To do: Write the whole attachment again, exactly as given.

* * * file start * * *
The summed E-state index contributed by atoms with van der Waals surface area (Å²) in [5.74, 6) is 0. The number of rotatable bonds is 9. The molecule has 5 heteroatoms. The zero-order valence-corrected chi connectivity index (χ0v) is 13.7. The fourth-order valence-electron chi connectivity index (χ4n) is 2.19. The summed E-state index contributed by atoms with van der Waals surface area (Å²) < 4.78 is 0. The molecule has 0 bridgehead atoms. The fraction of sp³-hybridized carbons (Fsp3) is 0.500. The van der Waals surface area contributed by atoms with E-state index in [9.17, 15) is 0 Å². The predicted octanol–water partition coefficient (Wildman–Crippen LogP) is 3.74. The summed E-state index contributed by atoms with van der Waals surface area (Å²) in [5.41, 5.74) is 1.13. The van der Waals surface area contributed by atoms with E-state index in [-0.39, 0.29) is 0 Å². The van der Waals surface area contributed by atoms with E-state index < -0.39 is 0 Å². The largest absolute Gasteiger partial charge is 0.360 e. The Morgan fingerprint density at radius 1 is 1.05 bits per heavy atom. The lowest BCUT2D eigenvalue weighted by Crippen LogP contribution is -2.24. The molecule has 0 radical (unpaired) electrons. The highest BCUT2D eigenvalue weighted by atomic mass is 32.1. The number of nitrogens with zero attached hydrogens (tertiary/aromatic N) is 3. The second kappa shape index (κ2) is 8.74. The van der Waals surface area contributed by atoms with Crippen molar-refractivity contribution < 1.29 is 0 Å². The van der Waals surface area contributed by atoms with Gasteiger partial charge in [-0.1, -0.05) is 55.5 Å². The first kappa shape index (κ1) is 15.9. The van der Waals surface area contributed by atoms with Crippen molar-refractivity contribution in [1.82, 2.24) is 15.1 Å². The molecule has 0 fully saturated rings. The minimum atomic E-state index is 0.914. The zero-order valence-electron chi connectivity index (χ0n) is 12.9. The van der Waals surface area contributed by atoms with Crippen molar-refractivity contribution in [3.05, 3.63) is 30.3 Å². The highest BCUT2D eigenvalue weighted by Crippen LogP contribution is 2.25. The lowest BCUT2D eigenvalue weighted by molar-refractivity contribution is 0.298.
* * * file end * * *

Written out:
The summed E-state index contributed by atoms with van der Waals surface area (Å²) in [5.74, 6) is 0. The number of rotatable bonds is 9. The molecule has 5 heteroatoms. The zero-order valence-corrected chi connectivity index (χ0v) is 13.7. The fourth-order valence-electron chi connectivity index (χ4n) is 2.19. The summed E-state index contributed by atoms with van der Waals surface area (Å²) < 4.78 is 0. The molecule has 0 bridgehead atoms. The fraction of sp³-hybridized carbons (Fsp3) is 0.500. The van der Waals surface area contributed by atoms with E-state index in [9.17, 15) is 0 Å². The predicted octanol–water partition coefficient (Wildman–Crippen LogP) is 3.74. The summed E-state index contributed by atoms with van der Waals surface area (Å²) in [5.41, 5.74) is 1.13. The van der Waals surface area contributed by atoms with E-state index in [-0.39, 0.29) is 0 Å². The van der Waals surface area contributed by atoms with E-state index < -0.39 is 0 Å². The largest absolute Gasteiger partial charge is 0.360 e. The Morgan fingerprint density at radius 1 is 1.05 bits per heavy atom. The lowest BCUT2D eigenvalue weighted by Crippen LogP contribution is -2.24. The molecule has 0 radical (unpaired) electrons. The highest BCUT2D eigenvalue weighted by atomic mass is 32.1. The number of nitrogens with zero attached hydrogens (tertiary/aromatic N) is 3. The second kappa shape index (κ2) is 8.74. The van der Waals surface area contributed by atoms with Crippen molar-refractivity contribution < 1.29 is 0 Å². The van der Waals surface area contributed by atoms with Gasteiger partial charge in [-0.1, -0.05) is 55.5 Å². The first kappa shape index (κ1) is 15.9. The van der Waals surface area contributed by atoms with Crippen molar-refractivity contribution in [1.82, 2.24) is 15.1 Å². The molecule has 0 fully saturated rings. The minimum atomic E-state index is 0.914. The zero-order valence-electron chi connectivity index (χ0n) is 12.9. The van der Waals surface area contributed by atoms with Crippen molar-refractivity contribution in [3.05, 3.63) is 30.3 Å². The highest BCUT2D eigenvalue weighted by Crippen LogP contribution is 2.25. The lowest BCUT2D eigenvalue weighted by molar-refractivity contribution is 0.298.